Wells Fargo's John Stumpf tries to adjust his glasses with his injured hand at a Senate banking committee hearing on the firm's sales practices on Tuesday
If you want to know if Wells Fargo can recover from its recent scandal that saw two million fake accounts opened and 5,300 employees fired, then just take a look at Warren Buffett’s latest decision, says Dick Bove, senior Wall Street analyst at Rafferty Capital.
He is referring to Buffett’s move to announce on Tuesday he is putting Todd Combs, one of Buffett’s stock-picking deputies at Berkshire Hathaway, on the board of JPMorgan Chase.
“Seems odd no … that Buffett would put an executive on the board of JPMorgan and not on the board of Wells Fargo in which he owns a 10.3% stake?” says Bove. “The fact that he has chosen to make that move this week suggests he has had it with Wells Fargo.”
On Tuesday, Stumpf appeared before the US Senate’s banking committee. During testimony, he said he was “deeply sorry that the bank failed to fulfil its responsibility”, but insisted there was “no orchestrated effort” by the bank to be fraudulent.
Employees at the bank, however, have come out and said they were bullied into meeting unrealistic sales targets that forced them to open the fake accounts.
Bove says this is the first of what are likely to be many investigations into Wells Fargo, and says it is the end of the company’s time as a leader among American banks.
“You have to look across the firm in this instance and say, what the hell are they doing?” he says.
Bove states the sheer number of people involved, and the number of accounts opened, begs many questions – why didn’t the IT department pick up on so many accounts opened but without deposits? Why were so many people fired without management being held accountable? Did management know about this fraud when submitting their 10ks and 10qs?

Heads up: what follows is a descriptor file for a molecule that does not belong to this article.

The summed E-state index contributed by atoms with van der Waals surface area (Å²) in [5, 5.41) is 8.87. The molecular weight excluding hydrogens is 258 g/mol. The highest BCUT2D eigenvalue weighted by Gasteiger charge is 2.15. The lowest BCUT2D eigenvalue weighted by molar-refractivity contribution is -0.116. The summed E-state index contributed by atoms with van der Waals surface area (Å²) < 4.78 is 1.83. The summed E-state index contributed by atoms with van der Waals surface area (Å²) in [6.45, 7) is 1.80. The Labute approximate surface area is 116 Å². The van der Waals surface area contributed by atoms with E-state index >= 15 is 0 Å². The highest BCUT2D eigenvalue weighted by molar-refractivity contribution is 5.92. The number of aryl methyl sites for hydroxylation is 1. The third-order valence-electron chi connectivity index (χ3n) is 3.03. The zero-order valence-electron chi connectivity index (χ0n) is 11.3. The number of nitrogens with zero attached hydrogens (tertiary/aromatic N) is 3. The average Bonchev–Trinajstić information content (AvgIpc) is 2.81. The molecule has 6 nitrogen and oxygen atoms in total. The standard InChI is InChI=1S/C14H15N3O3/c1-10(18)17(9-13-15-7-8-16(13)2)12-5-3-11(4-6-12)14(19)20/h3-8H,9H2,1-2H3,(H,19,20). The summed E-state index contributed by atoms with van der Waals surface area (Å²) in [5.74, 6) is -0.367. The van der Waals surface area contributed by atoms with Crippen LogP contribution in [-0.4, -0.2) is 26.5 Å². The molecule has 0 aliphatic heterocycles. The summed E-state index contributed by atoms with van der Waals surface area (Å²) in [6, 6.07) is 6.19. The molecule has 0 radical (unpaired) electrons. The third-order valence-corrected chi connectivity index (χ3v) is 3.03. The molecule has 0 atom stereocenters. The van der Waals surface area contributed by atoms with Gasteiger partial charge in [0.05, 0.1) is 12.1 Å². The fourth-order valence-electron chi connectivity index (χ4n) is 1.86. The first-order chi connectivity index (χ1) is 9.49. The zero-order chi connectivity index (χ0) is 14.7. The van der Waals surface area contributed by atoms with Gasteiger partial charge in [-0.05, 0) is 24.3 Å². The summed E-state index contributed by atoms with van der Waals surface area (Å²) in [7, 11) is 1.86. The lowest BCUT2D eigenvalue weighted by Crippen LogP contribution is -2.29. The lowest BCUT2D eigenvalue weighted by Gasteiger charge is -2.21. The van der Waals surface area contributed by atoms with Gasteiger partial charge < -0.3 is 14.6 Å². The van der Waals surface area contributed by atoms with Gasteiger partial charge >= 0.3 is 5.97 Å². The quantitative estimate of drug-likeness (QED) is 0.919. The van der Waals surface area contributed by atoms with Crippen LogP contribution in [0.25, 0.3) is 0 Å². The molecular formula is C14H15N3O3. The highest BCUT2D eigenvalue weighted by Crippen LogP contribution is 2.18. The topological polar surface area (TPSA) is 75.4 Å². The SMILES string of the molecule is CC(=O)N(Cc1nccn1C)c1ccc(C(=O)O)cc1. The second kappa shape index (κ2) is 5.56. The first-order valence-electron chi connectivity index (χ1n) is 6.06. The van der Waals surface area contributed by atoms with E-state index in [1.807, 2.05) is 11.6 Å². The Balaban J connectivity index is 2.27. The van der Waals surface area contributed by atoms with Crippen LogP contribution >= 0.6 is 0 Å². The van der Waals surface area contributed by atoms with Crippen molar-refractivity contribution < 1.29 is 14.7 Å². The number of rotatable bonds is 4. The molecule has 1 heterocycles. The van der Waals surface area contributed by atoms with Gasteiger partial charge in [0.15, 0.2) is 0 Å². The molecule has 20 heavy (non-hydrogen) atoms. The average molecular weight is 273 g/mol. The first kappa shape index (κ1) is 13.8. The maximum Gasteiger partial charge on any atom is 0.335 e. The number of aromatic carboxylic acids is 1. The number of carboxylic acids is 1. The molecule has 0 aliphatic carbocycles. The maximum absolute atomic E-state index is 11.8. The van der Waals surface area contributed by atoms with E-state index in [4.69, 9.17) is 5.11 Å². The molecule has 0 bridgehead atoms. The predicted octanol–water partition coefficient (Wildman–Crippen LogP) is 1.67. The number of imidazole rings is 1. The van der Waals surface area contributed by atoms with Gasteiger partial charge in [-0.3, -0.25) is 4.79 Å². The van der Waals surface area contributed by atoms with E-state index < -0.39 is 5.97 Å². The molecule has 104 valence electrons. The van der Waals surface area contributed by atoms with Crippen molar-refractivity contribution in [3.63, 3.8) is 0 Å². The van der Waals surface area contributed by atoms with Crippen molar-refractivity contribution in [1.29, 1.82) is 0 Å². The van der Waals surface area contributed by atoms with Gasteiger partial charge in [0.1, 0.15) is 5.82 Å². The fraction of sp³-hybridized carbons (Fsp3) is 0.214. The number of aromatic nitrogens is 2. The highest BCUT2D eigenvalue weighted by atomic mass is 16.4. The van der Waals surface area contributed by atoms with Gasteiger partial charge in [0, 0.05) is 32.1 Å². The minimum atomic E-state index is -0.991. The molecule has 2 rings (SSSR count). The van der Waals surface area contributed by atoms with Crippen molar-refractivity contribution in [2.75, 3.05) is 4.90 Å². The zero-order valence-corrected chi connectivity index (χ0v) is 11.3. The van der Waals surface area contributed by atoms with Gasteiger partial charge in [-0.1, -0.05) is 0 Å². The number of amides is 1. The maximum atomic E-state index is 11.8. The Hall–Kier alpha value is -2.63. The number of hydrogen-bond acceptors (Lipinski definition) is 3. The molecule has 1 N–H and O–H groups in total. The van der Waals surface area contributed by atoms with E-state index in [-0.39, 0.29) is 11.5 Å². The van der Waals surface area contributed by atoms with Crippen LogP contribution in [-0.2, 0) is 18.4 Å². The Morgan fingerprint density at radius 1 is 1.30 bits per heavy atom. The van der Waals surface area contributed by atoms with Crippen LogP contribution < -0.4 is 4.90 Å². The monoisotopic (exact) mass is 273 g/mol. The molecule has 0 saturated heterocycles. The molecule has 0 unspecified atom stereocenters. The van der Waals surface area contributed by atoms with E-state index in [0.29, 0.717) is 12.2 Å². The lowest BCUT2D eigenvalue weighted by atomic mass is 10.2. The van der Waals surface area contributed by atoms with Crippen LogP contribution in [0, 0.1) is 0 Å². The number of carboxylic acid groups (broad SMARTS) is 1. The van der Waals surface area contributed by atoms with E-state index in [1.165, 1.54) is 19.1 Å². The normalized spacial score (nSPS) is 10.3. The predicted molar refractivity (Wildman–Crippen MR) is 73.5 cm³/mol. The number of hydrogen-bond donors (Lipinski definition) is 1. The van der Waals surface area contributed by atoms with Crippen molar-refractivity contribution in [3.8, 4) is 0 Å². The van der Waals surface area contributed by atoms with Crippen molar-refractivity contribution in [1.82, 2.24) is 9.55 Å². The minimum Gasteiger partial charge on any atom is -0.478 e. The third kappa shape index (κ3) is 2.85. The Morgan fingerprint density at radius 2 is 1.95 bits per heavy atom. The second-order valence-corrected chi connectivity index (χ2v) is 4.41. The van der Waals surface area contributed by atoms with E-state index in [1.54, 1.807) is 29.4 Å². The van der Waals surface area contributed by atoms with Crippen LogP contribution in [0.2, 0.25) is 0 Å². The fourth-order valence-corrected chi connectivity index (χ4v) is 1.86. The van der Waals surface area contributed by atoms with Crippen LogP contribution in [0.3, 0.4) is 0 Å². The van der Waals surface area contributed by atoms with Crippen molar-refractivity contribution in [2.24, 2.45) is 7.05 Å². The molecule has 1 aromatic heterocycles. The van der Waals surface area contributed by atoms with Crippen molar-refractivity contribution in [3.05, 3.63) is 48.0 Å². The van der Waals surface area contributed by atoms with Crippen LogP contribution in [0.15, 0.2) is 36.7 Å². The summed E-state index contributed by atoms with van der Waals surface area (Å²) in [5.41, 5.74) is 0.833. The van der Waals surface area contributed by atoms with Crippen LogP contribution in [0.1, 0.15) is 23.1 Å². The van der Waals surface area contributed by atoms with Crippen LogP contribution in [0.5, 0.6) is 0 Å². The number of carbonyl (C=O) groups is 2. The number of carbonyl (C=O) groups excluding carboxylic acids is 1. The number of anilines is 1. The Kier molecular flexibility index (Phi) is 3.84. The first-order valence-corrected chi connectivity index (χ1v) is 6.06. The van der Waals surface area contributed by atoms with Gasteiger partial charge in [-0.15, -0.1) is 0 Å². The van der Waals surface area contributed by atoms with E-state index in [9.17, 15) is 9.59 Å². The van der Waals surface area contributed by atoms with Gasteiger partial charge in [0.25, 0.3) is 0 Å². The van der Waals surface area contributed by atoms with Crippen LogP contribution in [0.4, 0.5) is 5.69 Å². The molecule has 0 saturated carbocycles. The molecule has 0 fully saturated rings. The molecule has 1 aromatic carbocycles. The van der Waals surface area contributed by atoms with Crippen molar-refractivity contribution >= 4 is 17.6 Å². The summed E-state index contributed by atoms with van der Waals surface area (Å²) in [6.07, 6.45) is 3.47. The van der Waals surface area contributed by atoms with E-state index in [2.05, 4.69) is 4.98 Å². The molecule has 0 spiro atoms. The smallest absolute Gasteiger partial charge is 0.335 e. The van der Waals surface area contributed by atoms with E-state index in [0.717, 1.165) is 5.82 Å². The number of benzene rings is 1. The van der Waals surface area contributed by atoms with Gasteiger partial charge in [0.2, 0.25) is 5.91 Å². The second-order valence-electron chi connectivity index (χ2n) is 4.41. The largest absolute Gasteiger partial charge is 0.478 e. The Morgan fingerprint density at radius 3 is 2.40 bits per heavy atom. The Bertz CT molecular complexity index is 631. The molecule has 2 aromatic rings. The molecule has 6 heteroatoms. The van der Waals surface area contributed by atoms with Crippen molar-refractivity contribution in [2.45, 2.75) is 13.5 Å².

While the bank denies it knew of the extent of the issue, it was clearly on its radar. An investigation by the LA Times as far back as 2013 revealed to the bank the coercive practices of its sales managers to which the then CFO Timothy Sloan responded: “I’m not aware of any overbearing sales culture.”
The bank also responded to the LA Times’ reporter saying it was in the process of setting up an ethics program office.
Senator Elizabeth Warren, a member of the committee, on Tuesday called the scandal a “staggering fraud”, and pointed out that if Stumpf and other top management really did not know the scope of the scandal, “that tells me this is simply a bank that is too big to manage”.
And as for broader implications on the banking industry, Bove says the scandal is going to make life difficult for all US banks.
“There was a chance that the government would take a second look at the regulations that were brought in after the crisis and maybe ease that regulatory pressure,” he says. “But politically, no one can possibly propose such a bill now, because Wells Fargo has just confirmed that banks are crooks.”
However, Bove also adds that the malpractice also highlights that regulation is clearly not a panacea to curbing banks’ fraudulent behaviour.